way too early, and before they realized their mistake, they had too much
speed built up to pull out of their dive. They probably died pulling
desperately on the stick with all their strength. When I coached those
kids [kamikaze pilots], I'd tell them, "If you've gotta die, you at
least want to hit your target, right? If so, then go in low, skimming
the water. Don't dive on your target. You lose control in a dive. You
risk getting picked off by a fighter, but you've got better chance of
hitting your target."
On Kamikaze tactics and pilots
A lot of Westerners looked at the kamikaze strategy with complete shock,
the idea of putting a kid in a plane and telling him to kill himself by
crashing into the enemy. But even if you don't tell him to crash into
something, putting a kid with only about 20 hours flight time into a
plane and telling him to take on U.S. pilots in Hellcats and Corsairs is
just as much a suicidal tactic as being a kamikaze. We figured that if
they're going to die anyway, the kamikaze attack will probably cause
more damage to the enemy for the same price in lives.
But let me tell you, all that stuff you read about "dying for the
emperor ... Banzai!" that's all crap. There wasn't one kamikaze pilot or
soldier out there who was thinking anything about the emperor when they
were facing death. They were thinking about their mother and their
family, just like anybody else. The reason those final letters home
that they wrote are so filled with emperor glorification stuff is
because they knew the censors would read them, and because they simply
wanted to try to make their parents proud.
On seeing the enemy
Great vision is absolutely essential for a fighter pilot. Finding your
enemy even a half-second sooner than he finds you gives you a great
advantage. I'd teach my pilots not to tighten their lap belts too
tight, because it prevents you from swiveling your hips so that you can
quickly look directly behind yourself.
The field of view in the Zero
was great. I don't know why those Grumman planes had those high backs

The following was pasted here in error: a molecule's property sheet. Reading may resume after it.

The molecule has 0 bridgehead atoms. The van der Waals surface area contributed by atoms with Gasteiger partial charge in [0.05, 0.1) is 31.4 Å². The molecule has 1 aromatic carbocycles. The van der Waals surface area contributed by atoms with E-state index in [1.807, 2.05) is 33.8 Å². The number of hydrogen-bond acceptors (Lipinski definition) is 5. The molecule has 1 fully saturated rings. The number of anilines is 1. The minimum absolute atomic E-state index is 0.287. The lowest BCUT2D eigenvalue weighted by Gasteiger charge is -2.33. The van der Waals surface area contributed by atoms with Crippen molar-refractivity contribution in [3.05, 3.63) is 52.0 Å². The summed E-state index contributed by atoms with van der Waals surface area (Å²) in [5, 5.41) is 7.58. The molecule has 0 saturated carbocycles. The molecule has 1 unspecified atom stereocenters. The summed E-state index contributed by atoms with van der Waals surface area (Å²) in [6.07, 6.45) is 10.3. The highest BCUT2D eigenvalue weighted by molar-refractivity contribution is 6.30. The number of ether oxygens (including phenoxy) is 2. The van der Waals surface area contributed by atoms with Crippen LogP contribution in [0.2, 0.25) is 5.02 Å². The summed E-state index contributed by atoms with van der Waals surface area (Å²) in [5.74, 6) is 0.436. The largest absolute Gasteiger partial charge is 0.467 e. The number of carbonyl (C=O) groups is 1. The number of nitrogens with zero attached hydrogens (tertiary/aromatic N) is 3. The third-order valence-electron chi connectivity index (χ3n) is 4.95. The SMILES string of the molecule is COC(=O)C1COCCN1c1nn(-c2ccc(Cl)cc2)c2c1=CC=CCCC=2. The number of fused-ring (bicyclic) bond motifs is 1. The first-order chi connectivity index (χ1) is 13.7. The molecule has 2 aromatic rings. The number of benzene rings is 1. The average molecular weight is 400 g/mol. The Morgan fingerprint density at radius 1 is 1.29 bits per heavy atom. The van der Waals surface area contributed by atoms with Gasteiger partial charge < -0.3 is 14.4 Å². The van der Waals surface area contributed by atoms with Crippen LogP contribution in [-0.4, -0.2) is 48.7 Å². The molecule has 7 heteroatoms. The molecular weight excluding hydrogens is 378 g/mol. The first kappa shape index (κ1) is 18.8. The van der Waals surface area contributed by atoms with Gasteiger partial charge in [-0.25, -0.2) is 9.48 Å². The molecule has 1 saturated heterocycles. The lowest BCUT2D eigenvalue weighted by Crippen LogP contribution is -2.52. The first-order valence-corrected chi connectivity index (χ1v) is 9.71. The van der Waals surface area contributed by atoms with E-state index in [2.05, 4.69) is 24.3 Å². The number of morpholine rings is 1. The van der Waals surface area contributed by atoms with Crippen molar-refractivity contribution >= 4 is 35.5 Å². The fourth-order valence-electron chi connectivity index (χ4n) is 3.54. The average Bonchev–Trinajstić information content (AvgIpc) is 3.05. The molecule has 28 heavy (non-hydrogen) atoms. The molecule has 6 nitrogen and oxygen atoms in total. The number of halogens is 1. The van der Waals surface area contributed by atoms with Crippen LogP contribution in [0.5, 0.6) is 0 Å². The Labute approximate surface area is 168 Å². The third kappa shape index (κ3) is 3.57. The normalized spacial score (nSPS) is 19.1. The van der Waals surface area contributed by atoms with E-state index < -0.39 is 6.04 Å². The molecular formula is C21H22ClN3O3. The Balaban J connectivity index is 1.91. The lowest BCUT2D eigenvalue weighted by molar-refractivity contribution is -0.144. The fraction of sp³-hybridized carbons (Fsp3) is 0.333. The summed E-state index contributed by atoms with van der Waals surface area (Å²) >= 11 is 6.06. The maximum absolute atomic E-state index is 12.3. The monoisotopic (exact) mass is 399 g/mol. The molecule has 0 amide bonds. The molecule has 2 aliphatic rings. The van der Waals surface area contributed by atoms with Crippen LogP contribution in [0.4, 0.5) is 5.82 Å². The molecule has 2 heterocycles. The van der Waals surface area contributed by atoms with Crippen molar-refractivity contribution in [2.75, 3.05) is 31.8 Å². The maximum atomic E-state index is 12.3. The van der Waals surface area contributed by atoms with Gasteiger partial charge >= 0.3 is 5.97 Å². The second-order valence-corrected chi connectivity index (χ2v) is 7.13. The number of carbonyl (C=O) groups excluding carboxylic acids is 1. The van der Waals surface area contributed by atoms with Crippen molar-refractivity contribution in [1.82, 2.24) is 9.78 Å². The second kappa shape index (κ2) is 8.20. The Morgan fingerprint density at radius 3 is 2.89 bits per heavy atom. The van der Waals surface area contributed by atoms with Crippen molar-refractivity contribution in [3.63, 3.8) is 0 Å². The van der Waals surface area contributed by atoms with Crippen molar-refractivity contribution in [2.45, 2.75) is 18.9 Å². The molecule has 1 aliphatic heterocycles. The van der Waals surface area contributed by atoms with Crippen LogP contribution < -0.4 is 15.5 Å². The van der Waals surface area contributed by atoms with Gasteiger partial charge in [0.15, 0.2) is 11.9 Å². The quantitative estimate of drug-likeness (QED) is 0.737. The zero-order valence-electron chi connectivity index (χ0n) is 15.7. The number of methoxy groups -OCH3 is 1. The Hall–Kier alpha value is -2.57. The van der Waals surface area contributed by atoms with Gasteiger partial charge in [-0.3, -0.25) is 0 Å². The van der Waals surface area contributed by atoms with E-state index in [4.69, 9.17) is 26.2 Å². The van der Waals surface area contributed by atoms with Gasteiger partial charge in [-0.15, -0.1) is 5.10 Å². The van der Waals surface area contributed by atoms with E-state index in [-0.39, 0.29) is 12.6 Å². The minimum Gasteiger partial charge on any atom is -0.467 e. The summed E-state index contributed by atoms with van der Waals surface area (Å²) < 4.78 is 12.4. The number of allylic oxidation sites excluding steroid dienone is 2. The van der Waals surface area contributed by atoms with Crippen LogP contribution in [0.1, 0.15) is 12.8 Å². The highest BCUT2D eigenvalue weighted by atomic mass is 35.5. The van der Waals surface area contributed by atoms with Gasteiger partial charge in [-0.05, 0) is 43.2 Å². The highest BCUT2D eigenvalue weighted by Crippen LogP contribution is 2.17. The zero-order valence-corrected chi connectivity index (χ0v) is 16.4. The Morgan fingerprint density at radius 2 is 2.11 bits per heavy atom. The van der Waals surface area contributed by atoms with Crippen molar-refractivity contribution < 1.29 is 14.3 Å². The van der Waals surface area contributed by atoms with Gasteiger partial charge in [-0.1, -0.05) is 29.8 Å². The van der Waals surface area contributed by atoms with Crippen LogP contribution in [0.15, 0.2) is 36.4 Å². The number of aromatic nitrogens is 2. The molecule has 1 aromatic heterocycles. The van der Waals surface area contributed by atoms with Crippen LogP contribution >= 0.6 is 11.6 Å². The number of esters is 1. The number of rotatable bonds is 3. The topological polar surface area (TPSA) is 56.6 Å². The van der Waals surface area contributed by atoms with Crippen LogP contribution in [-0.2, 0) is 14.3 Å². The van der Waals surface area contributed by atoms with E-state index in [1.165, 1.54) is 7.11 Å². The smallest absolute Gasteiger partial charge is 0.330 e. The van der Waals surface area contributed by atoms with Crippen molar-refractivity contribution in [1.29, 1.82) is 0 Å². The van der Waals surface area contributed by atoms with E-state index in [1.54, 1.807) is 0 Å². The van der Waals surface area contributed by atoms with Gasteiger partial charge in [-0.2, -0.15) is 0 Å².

that prevented pilots from seeing behind them.
[Didn't losing the vision in one eye really hurt you in this respect?]
Not really. By that time, I had learned to know where the enemy was
going to appear from, based on conditions. I never had to sweep the
sky, 360 degrees or anything to find them. You just gain a sense of
where they're going to come from, and search that area most intensely.
An instinct I guess. And you don't really need depth perception,
because you can gauge distance by the apparent size of the enemy plane.
On just missing Lyndon Johnson
One day I jumped two B-26s and shot one down. I got a few shots off at
the other before I lost it in a cloud bank. After the war, I learned
from U.S. records of the incident that the plane that got away had been
carrying Lyndon Johnson! Can you imagine how I might have changed
history if I'd hit the other plane first instead? A lot of Americans
who know that story have come up to me and said "Saburo, why didn't you
shoot the other plane down first? Then we could have stayed out of the
On the IJN leadership
Promotions in the Navy were based on what school you graduated from and
who you knew, it had nothing to do with merit.
Some guy could smash up
20 planes trying to learn how to fly, and then not shoot down a damn
thing and he'd be promoted faster than me or any other successful pilot
simply because he came from the right school. Those were the kinds of
idiots we had leading us. How were we supposed to win the war with
leadership like that? Take that idiot [Minoru] Genda. He could barely